You can't really define funky, you just know it when you see it.
I'm not talking about the musty odoriferousness of the hipster sitting next to you on the subway right now who smells like he's been wrasslin' with an alligator. I'm pontificating on that unquantifiable quality of cool, magnetic, hypnotizing brilliance that only a true artist can conjure.
The funk drips from a Dr. Dre beat, a lyrically scientific production from Prince, or something conjured up in the deep recesses of Mr. Fingers' musical mind, as it does whenever the Milwaukee Bucks' Giannis Antetokounmpo, aka The Greek Freak, hits the basketball court with his own brand of some serious Machine Gun Funk.
Antetokounmpo has gone from an intriguing prospect to a certifiable NBA MVP candidate who, barring injury, will be a perennial All-Star for the next ten to twelve years. At the age of 22 and the league's tallest point guard, he has the potential to redefine the position like Magic Johnson once did, but with a length, athleticism, hops and defensive acumen that shuts down fast breaks and alters shots in ways that the league has literally not seen in one package.
Most NBA fans are familiar with his background as the son of Nigerian parents, his father a former soccer player and mother a former track and field standout as a high jumper, who hustled on the streets of Athens, Greece, selling watches and trinkets to help make ends meet at home. Those experiences, selling bootleg knockoffs to get enough money for a decent meal, with the ever-present threat of being deported back to Nigeria, have informed his current work ethic and hunger.
Ask the casual fan about the best NBA point guards today. Some will mention Chris Paul, Kyrie Irving, Russell Westbrook, James Harden, Damian Lillard, Steph Curry, John Wall, Kemba Walker or Isaiah Thomas. The more astute followers of the game will correctly include LeBron James. But quietly, hidden in the shadows on LeBron's incandescence and Westbrook and Harden's rare, historically bananas statistical seasons is the work of Antetokounmpo.
He leads Milwaukee in every major category, averaging 24 points, nine rebounds, six assists, two blocks and two steals per game. The last All Star that the franchise could boast of was Michael Redd, back when Baxter was getting punted off the Coronado Bridge and Latrell was tearing up the dance floor trying to impress Tiffany, who was really Marcus, back in 2004. This year, the Greek Freak will begin his long reign among the elite of the NBA's elite.
Five years ago, he was a street kid peddling Canal Street Michael Kors bags. Today, he's a 6-foot-11 multimillionaire with a 7-foot-3 wingspan who is as tall as Kevin Durant, with hands bigger than Wilt Chamberlain's, and a hunger to succeed that will never go away.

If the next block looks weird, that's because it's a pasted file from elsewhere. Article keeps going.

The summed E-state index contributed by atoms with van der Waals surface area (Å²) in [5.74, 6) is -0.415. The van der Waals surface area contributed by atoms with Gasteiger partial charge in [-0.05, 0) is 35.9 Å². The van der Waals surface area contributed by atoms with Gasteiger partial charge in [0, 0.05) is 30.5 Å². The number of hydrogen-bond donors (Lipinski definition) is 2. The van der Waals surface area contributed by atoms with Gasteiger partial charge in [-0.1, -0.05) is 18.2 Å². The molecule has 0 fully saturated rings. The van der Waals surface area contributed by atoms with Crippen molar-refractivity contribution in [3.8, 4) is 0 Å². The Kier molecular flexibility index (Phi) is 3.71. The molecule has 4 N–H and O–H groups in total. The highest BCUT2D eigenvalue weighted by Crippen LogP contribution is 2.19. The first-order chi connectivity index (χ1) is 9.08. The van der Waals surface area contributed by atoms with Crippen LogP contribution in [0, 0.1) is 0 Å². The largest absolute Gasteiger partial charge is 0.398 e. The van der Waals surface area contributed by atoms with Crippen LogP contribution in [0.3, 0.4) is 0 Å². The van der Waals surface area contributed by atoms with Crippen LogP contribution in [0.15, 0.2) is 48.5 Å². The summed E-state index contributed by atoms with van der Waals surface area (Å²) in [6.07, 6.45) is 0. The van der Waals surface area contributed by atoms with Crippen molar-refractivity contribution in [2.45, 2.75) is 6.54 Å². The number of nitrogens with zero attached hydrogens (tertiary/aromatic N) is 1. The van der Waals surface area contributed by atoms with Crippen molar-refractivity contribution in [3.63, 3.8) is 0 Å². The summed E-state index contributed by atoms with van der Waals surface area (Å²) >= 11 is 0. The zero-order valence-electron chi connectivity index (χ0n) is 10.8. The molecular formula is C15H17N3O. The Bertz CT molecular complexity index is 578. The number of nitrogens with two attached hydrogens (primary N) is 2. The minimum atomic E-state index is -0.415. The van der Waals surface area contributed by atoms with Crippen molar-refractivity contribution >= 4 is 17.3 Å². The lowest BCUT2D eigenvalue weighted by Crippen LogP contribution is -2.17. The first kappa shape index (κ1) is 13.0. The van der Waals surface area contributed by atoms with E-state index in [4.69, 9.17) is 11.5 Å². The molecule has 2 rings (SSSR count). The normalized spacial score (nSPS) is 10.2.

Most people will see his scoring, passing, three-pointers and dunks and fall in love. Purists will stand open-mouthed, in awe of his ability to chase down blocks, cover insane amounts of hardwood real estate in the blink of an eye, the timing as he elevates to block shots at the rim and on the perimeter and how he singlehandedly extinguishes fast breaks with his mere defensive presence in transition.
As a rookie three years ago, he averaged 6.8 points, 4.4 rebounds, 1.9 assists, 0.8 steals and 0.8 blocks in 77 games while leading all NBA newcomers with 61 blocks. During his second season, where he only missed one of the team's games en route to helping Milwaukee secure the sixth seed in the Eastern Conference playoffs, he set the league on notice with his 27-point, 15-rebound outburst against the Rockets.
But last year is when folks really took notice, especially after Milwaukee handed Golden State thier first loss of the season. In mid-November, he gave LeBron and the Cavs 33 points. His 27-point, 12-rebound and 10-assist outing against the Lakers earned him the distinction, at 21 years old, as being the franchise's youngest ever to mess around and catch a Triple-Double.
In a torrid 11-game stretch, he posted four triple dubs, culminating with a 28-point, 11-rebound, 14-assist monster against the Nets.
To the surprise of many, head coach Jason Kidd anointed the young fella as the Bucks point guard this year. But Antetokounmpo has answered the call, in addition to inking a four-year contract extension valued at $100 Million. He opened the year by dropping 31 points in Milwaukee's opening game and hasn't looked back since. He needs one more triple-double to tie Kareem Abdul Jabbar with the most in franchise history. And he's just getting started.
He closed out 2016 with 35 points, nine rebounds, seven assists and a ridiculous seven blocks against Chicago on New Year's Eve. In 2017 and beyond, he's poised to take the basketball world by storm.
The Bucks are an impressive 15-5 at home this year and currently sit in prime position to make some playoff noise. If they can turn the corner of being more competitive on the road, with an intriguing young core roster of Antetokounmpo, Jabari Parker, Greg Monroe, Malcolm Brogdon, John Henson, Khris Middleton and Thon Maker, Jason Kidd has the ingredients to cook up some mouth-watering basketball dishes in the near future.
Antetokounmpo has come so far in such a short period of time. So don't miss out of the next great NBA come-up.
From selling bootleg jewels on the street a few years ago to now telling the league's best players to ante up and run their damn jewels, The Greek Freak is coming to make his mark in a way that very few saw coming.
The Funk, Baby!